# Prevent hash collisions with HMAC secret as IV

Our organistation would like to hash large file paths to asssign to a specific object. To prevent hash collisions, I thought we can use the same sort of technique as we use to prevent rainbow tables in password hashes. When you hash the value 'sample data' we will first prepend an IV, which will be used as hmac secret to verify the hash.

function makeHash($data,$algo='sha256',$ivKey=null) { if(empty($ivKey)) {
$ivKey = openssl_random_pseudo_bytes(16); }$result = $ivKey.hash_hmac($algo,$data,$ivKey,true);
return base64_encode($result); } function verifyHash($data,$hash,$algo='sha256') {

$result = base64_decode($hash);
$ivKey = mb_substr($result,0,16,'8bit');
$dataHash = makeHash($data,$algo,$ivKey);

return $hash ==$dataHash;
}


Usage example:

$hash = makeHash('sample data'); echo$hash;
var_dump(verifyHash('sample data',\$hash));
/**
Output:
I9Kl9Mkq/6ee3xQixrDn3YImRAywz0rhmBBxRjrfRWiGeRuBrIkREirgKBDr8Gzh
bool(true)
*/


Would this be a good way to prevent collisions?

• You need not prevent hash collision if the hash algorithm used is secure. Sep 3 '16 at 12:58
• I've answered. I'm however assuming that you want to prevent the attacker to guess the path and / or the hash. If that's not the case please indicate what your threat model is and your attack scenarios are. Sep 4 '16 at 0:16
• Hi Maarten, thank you for your answer. We would like to store very large object references in a hash. We would like to prevent overriding an existing object with a different object reference. Sep 4 '16 at 9:48

Probably not, unless the paths you are trying to protect include a secret large enough to make it impossible to brute force the hash.

The problem is that this will protect against people finding paths by matching against all the possible values. But assuming the paths can be easily guessed, it is probably not enough to prevent brute-forcing a single path at a time. Furthermore, if you have a hierarchic tree and you also hash the roots of a particular branch, then you can first brute force the root, then the first subdirectory ... until you reach the desired end node.

Most of the time people will protect URL's by keeping a map, where a random value of about 64 to 128 bits is mapped to a specific URL (or path). Obviously the map itself must then be kept secure.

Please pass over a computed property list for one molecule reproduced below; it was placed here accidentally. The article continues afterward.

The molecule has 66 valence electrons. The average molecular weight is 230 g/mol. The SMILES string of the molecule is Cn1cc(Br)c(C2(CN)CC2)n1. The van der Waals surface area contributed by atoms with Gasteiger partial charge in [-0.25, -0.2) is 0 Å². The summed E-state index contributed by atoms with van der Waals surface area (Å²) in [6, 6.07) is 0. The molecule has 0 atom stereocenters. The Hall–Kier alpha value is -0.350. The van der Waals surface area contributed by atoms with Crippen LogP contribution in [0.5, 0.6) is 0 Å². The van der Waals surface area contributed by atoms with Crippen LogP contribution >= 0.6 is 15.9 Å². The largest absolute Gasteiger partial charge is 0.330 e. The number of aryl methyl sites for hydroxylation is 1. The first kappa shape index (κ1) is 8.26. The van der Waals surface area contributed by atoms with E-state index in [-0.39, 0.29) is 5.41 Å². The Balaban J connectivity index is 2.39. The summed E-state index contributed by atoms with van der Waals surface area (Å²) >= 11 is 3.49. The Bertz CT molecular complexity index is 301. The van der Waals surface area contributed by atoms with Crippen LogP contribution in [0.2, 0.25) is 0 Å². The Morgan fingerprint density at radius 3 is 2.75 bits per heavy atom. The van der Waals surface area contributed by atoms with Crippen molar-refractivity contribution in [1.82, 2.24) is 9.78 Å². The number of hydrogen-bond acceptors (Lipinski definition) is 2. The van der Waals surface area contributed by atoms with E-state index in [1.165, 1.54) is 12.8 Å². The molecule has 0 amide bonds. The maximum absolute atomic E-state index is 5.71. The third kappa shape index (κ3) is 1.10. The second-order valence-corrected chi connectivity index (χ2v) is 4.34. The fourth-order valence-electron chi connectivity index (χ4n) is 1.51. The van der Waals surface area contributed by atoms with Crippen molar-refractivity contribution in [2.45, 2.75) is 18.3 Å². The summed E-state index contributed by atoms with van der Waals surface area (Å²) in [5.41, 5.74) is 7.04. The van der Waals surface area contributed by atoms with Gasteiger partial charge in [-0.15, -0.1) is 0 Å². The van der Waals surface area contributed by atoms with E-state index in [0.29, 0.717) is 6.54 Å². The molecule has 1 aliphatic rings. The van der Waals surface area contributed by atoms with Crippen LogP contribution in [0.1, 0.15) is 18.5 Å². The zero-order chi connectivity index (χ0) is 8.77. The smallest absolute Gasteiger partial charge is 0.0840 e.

You can slightly approve your algorithm by actually using PBKDF2 with a high iteration count. But even with that brute-forcing the path could be doable.

It doesn't sound to me like you're clear on what your security goal is here. Why do you want to "prevent collisions"? What is the risk that you're trying to defend your application from? How do collisions relate to this risk?

When you hash the value 'sample data' we will first prepend an IV, which will be used as hmac secret to verify the hash.

But your code, if I understand it correctly, contradicts your assertion that the IV is "secret"—it's being prepended to the HMAC result, which I presume is being shown to users of the system.

To prevent hash collisions, I thought we can use the same sort of technique as we use to prevent rainbow tables in password hashes.

The technique you describe doesn't make collisions any less likely.

Also the purpose of password salts isn't to prevent collisions, but rather to slow down a password cracker who steals the database. Unique per-entry salts mean that the attacker cannot reuse the work done for attacking one entry to attack any others.

In fact, collisions aren't necessarily a problem! If password entries A and B had different salts and passwords, and we coincidentally had that hash(salt(A), password(A)) = hash(salt(B), password(B)), well, that doesn't imply hash(salt(A), password(A)) = hash(salt(A), password(B)) or any similar "crosstalk" between the entries. So the application would still reject users logging in with the wrong password for their account. And the attacker still has to start the password guesses from different salts.